Buying a collector car is a big deal. There’s so much more to consider than if you were to pluck a new one from a showroom floor. Because each car has its own history, every one holds its own place in the market. To make sure you get a fair deal, make sure to research and purchase through reputable channels.
Because of this, it’s no wonder that 35 percent of the nearly 10,000 participants in the 2004 Hagerty Network Hobby Survey chose to purchase their car from a local contact or friend. This is the most personal way to buy. If you know the seller well, you probably know how the car has been used. If they babied it, you’ll know. If they ragged on it, you’ll know that too.
Even if you don’t know them personally, at least the seller is local. This gives you the opportunity to inspect every inch of the car in person and to take it for a test drive. It can be inspected by your trusted mechanic, and maybe a friend who knows cars or a fellow club member can take a look at it as well. While this is the time-honored way, about 35 percent of survey participants might consider it old-fashioned. These folks chose to point and click their way to new-vehicle ownership.
The Internet has become a popular forum for uniting enthusiasts all over the world. You might feel like the only one in your town with a passion for Pacers, but there are thousands of links to others online who share your sentiments. You can talk shop, swap stories and maybe even pick up that dream car. Wherever car lovers congregate, there’s bound to be some buying and selling, so it only makes sense that the Internet has also evolved into one of the most popular venues for car commerce.
Because the options are endless – almost every car club and hobby publication is “wired” to some degree – you’ll definitely need to do some research before you buy. Some of the major sites, like eBay and Hemmings.com, keep detailed records on each seller. If someone has been unhappy with a particular seller, they’ll know it and will share it. eBay also allows users to run history and inspection reports on vehicles you’re considering and offers free buyer protection up to $20,000, adding to peace of mind.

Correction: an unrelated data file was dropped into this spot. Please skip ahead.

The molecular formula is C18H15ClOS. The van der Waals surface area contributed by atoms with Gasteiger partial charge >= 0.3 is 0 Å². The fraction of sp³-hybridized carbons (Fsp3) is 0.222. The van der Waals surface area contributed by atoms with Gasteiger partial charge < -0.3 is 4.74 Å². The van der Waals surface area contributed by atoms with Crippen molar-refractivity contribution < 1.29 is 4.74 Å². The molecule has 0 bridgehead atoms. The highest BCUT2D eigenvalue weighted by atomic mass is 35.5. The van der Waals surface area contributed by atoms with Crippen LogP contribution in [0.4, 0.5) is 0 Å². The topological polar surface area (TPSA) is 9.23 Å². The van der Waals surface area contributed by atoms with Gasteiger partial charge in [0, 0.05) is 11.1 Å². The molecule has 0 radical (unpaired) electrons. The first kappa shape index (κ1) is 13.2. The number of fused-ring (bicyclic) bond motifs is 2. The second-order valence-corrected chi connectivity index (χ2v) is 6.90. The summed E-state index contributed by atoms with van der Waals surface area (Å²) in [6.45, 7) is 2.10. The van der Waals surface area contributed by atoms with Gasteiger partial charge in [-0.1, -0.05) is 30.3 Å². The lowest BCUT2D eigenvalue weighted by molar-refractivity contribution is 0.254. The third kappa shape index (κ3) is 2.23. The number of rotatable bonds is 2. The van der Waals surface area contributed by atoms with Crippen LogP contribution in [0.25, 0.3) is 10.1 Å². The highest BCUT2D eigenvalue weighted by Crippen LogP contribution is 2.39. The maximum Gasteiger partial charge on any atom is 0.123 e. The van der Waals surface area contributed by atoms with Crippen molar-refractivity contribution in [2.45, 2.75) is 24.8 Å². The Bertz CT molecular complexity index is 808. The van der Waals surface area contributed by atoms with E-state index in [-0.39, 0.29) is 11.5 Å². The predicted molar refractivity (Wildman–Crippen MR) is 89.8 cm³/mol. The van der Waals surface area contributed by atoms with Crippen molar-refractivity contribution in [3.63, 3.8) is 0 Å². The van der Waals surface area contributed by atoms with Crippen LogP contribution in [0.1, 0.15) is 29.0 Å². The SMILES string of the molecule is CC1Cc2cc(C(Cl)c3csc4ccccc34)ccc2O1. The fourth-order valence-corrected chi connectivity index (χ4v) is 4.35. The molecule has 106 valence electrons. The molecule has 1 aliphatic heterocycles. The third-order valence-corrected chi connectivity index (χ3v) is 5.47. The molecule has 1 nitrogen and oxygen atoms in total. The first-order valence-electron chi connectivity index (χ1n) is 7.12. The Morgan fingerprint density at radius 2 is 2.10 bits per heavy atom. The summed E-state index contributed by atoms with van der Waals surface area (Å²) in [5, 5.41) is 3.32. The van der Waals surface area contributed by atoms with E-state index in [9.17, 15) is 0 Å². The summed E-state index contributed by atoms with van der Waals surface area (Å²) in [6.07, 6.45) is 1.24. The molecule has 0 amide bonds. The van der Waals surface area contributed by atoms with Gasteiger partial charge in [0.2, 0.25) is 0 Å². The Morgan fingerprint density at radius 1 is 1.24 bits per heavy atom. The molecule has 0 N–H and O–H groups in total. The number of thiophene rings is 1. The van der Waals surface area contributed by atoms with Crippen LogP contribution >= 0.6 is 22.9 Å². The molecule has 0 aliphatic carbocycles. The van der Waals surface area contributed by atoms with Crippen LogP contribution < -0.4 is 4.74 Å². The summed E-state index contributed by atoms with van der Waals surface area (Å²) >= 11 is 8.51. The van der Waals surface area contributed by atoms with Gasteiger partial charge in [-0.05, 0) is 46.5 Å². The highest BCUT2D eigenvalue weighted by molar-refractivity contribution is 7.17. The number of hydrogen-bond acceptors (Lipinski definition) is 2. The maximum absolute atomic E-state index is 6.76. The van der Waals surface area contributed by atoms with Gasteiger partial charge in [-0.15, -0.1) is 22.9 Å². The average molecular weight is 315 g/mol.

Still, this is no substitute for doing your homework. When buying online, as with all other channels, know what you’re looking for and what similar models are worth. Also, set a clear spending limit and don’t let the emotion of the moment come into play – buyer’s remorse can be a very sad state.
Additionally, ask the seller if you can take a look at the title and all other supporting documents that they have for the car – repair logs, receipts, etc. These can easily be faxed or e-mailed. Also, write a list of questions ahead of time for the seller. Their reluctance to share any of this information should be a red flag.
If the car you’re considering isn’t close enough for a do-it-yourself inspection, consider hiring a certified professional appraiser to take a look at it. An appraiser will provide a detailed report containing the value recommendation. Even if it costs $200, it’s just a fraction of what it could cost if you get stuck with a lemon.
The same rules apply no matter where you’re buying a car. If through a print publication, as 16 percent of our survey respondents, you won’t necessarily have the benefit of learning the seller’s history, but homework still has to be done – ask questions, test drive when possible and bring in local talent when you can’t.
If you purchase through a dealer, like about 9 percent of respondents did, check with your local Better Business Bureau to find out if any complaints have been filed, ask for references and as always, make sure you get everything in writing.
If you buy at a live auction, as about 2 percent of survey takers did, make sure the auction house is reputable, know what you’re getting into and know buyer’s rights.
Bottom line? It’s not where you buy, but how you buy. Be aware and be careful.